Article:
When it comes to large corporate taxpayers, the most successful foray into enhanced transparency to date has been our CAP program. In essence, in exchange for more openness and transparency before filing, we help resolve issues early and ensure accurate returns are filed. The CAP program allows taxpayers that are transparent with us with respect to their tax issues to get certainty with respect to their tax obligations at the time their return is filed, rather than waiting for us to look at their issues during the regular audit process. 

We are in the process of making our CAP pilot program permanent. We envision the permanent CAP program to include elements that were missing from the pilot, namely a pre-CAP process that provides taxpayers a defined path to get into CAP and a CAP maintenance program for taxpayers that have been in the CAP program for a number of years, where we address and resolve issues with a taxpayer as they arise with less than a full audit process. 

Now, as everyone in this room knows, in January, the IRS took a major step towards transparency with Announcement 2010-9 which describes changes we are proposing to reporting requirements regarding business taxpayers’ uncertain tax positions. 

The goals of our proposal are simple:

  • Create certainty sooner for taxpayers;
  • Cut down the time it takes to find issues and complete an audit, which benefits both the IRS and taxpayers;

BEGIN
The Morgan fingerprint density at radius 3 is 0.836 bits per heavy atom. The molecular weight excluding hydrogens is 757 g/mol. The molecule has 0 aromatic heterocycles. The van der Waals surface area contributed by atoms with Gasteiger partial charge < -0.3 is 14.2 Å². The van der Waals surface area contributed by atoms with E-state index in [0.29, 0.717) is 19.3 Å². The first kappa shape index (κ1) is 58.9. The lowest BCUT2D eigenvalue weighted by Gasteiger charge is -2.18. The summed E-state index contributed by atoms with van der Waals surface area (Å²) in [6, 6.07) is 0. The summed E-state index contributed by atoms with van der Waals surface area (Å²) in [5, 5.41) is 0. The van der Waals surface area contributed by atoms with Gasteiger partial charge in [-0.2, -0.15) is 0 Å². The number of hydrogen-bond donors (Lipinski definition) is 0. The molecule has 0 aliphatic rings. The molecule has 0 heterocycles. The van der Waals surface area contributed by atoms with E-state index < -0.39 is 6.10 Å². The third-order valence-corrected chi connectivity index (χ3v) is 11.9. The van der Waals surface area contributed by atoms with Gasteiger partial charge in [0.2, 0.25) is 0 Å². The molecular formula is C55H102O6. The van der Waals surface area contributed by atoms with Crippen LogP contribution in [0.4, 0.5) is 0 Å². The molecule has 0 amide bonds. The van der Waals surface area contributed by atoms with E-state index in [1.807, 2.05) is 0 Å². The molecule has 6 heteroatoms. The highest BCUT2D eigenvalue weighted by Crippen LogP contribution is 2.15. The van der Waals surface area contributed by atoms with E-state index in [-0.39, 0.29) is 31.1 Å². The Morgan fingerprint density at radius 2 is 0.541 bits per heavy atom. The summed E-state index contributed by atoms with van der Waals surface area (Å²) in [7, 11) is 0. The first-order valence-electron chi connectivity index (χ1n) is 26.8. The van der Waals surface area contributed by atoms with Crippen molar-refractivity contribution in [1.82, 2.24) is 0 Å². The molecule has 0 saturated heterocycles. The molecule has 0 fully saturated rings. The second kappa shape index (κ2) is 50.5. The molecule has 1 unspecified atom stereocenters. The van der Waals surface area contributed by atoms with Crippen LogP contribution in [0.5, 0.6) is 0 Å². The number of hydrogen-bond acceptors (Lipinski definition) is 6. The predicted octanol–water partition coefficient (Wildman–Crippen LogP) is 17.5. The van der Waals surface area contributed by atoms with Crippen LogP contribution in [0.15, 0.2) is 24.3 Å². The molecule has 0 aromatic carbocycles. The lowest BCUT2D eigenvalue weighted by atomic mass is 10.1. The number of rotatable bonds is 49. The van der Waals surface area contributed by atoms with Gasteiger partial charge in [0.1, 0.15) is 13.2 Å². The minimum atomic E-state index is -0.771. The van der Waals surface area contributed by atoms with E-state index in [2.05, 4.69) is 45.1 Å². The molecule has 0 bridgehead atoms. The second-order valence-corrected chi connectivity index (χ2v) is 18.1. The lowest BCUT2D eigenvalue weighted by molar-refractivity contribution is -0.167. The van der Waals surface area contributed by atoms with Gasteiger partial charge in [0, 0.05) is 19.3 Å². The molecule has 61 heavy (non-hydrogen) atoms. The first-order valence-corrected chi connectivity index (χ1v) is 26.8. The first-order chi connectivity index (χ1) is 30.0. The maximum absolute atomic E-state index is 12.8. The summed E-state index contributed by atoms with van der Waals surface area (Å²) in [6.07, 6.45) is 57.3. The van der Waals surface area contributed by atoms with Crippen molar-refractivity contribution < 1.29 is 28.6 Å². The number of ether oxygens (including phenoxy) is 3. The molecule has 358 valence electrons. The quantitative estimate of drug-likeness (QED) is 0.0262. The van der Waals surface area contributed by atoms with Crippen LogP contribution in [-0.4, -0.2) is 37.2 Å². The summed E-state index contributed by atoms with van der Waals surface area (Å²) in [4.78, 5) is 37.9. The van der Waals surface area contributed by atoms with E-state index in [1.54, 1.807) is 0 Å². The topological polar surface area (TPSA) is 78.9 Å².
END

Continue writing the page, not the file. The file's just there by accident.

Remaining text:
• Ensure that both the IRS and taxpayer spend time discussing the law as it applies to their facts, rather than looking for information;
  • Help us prioritize taxpayers for examination;
  • Help us prioritize selection of issues during an audit; and
  • Obtain key information regarding uncertain tax positions without getting into the heads of the taxpayers or their advisors, as it relates to quantifying risk.

As I have said before, I believe we have taken a reasonable approach. We could have asked for more… but chose not to. We believe we have crafted a proposal that gives us the information we need to do our job without asking taxpayers to divulge the strengths or weaknesses of their uncertain tax positions. And, we are maintaining our current policy of restraint concerning tax accrual workpapers.

While I believe our approach is reasonable, let me be clear – I also understand that it is a “game-changer” with respect to our relationships with and responsibility to our large corporate taxpayers. We are moving away from what I would describe as a contentious relationship where we spend too much of our time identifying issues, to one where we know the issues from the outset and spend our time engaging on appropriate issues.